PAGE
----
Down 20 points with nine minutes to play in Saturday’s game against No. 22 Penn, the situation at Schoellkopf Field looked dire for Cornell’s football team. Then a blocked field goal and a Quaker fumble led to two quick scores for the Red, which took the field poised to mount its second fourth-quarter comeback in as many games and earn an improbable upset against one of the Ivy League’s top teams.
For the squad which went winless in the Ancient Eight a year ago — including a humiliating 59-7 loss at Franklin Field — a win would have iced a Cinderella season and given the once hapless team a 5-2 league mark and a share of second place. But the cards fell in Penn’s favor, and cornerback Michael Johns intercepted an end-zone pass by senior quarterback D.J. Busch on Cornell’s penultimate possession, all but sealing Cornell’s fate. The visitors held on for a 20-14 victory, as both teams concluded their seasons.
With the loss, Cornell dropped to 4-6 (4-3 Ivy), while Penn improved to 8-2 overall and 6-1 in league play. After beating Penn last week, Harvard remained undefeated with its 35-3 victory over Yale, and claimed the League crown, while the Quakers moved into second place, and the Red finished third. The ranking was the highest for Cornell since 2000, when the team went 5-2 in Ivy play, good for second place.
“I’m incredibly proud of this team for all they have accomplished this season,” said head coach Jim Knowles ’87. “This one will hurt for a couple of days, but I think our seniors will look back at this year and see the strides we’ve made as a team and as a program. The names [of seniors, Ryan] Lempa, Busch, [David] Archer, [Brad] Kitlowski, and all the rest will also be a part of turning this program around.”
Cornell’s defense stood strong throughout most of the contest, holding the powerful Penn offense to 350 total yards, but the Red failed to sustain any significant offensive drives, and the Quakers capitalized on one turnover for a touchdown and got their other two scores off a blown field goal attempt and a 99-yard drive.
While Penn got all of its points on the board by the third quarter, Cornell waited until the last few minutes of play to cross the goal line. After senior linebacker Dan Collins blocked a 39-yard field goal attempt — the Red’s second blocked kick attempt of the game and record-setting eighth of the season — Cornell recovered near midfield and drove to the one-yard line. Busch then snuck the ball for Cornell’s first seven points of the game. Penn fumbled on its ensuing possession, and senior Sean Nassioy recovered the ball with 7:14 to play. After a pass from Busch bounced off of senior wide receiver Chad Nice and fell fortuitously in the hands of junior Brian Romney, the Red lined up on the five-yard line, and junior Joshua Johnston ran the ball in for Cornell’s second score. The touchdown brought the teams within six points of each other, 20-14, and left the Red with 4:54 to score again and kick the extra point to clinch the win.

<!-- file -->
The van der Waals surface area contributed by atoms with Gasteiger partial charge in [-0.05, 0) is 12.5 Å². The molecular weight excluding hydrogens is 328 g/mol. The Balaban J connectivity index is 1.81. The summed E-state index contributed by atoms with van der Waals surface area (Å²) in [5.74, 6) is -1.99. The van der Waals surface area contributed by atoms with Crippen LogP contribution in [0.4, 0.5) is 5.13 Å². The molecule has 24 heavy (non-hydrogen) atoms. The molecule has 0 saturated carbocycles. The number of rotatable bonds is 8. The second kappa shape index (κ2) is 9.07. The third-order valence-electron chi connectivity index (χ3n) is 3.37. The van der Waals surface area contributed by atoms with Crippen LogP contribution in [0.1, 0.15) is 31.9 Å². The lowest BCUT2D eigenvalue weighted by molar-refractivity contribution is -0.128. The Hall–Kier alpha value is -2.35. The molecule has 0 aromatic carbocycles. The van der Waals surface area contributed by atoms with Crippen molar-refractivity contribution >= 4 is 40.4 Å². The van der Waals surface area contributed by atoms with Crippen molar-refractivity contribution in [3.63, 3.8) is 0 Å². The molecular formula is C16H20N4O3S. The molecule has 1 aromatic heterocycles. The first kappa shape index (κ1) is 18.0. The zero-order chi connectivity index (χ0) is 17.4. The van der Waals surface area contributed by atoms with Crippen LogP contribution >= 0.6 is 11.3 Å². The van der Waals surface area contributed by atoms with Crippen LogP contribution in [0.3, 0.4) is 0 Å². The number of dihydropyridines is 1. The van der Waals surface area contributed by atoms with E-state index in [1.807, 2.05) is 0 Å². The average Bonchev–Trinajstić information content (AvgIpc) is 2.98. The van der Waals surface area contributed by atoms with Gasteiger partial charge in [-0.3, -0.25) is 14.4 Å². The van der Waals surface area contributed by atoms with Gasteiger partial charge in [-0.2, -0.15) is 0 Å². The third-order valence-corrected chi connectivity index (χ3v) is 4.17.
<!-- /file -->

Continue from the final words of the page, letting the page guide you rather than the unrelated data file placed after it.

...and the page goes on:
“It took our guys a while to finally say ‘Hey, we can play with these guys.'” Knowles said. “We were a play short. This loss doesn’t sit well with me.”
Junior defensive lineman Matt Pollock sacked Penn quarterback Bryan Walker in the Quakers’ own half on their next possession, setting up a third-and-15 situation, which Penn could not convert.
After the punt, Busch led the team to the 25-yard line with a pass to Romney and a run by Johnston, but the quarterback’s next pass — intended again for Romney — slipped and flew wide into the end zone, where Johns made his game-saving pick.
“The ball just slipped right out of my hands. It was a play we’d completed two or three teams earlier in the game. I’ll be thinking about that one for a long time,” Busch said. “The ball shouldn’t be slipping out of my hands with two minutes left in the fourth quarter. I’ve been playing football too long for that to happen. But I think our offense showed a lot of pride. We should’ve won.”
Busch finished the game 11-for-19, for 177 yards, with two interceptions and one rushing touchdown. Junior Ryan Kuhn, who played intermittently over the course of the afternoon, passed for 32 yards on three-for-nine passing. Johnston also added a score and finished with 71 yards on 18 carries, while Romney caught seven balls for 115 yards.
On the other side of the ball, senior Kevin Rex recorded a team-high nine tackles, one interception, and two passes broken up. Pollock led the line with five tackles, including two for a loss, one sack, and two pass deflections.
“This was a microcosm of our season. We had to fight for everything and nothing came easy. I give these kids a tremendous amount of credit,” said Penn head coach Al Bagnoli. “It was a really gutsy performance against a much-improved team.”
Penn’s senior class matched the school’s four-year Ivy League win record, and it also amassed the second most wins over a four-year period in the modern era. The Quakers were last year’s Ivy League champions with a perfect 10-0 record.
Though Cornell’s senior class cannot boast of similar accomplishments, it did reverse a streak of three consecutive losing seasons and raise the bar for future teams in the Red’s pursuit of an Ivy League title.
“The next step is to play for a championship at the end of the season. There’s no reason not to be in every game,” Knowles said. “That’s the only reason we play. We expect to win every game, and we’re going to work like it in the offseason.”
Archived article by Everett Hullverson
Sun Assistant Sports Editor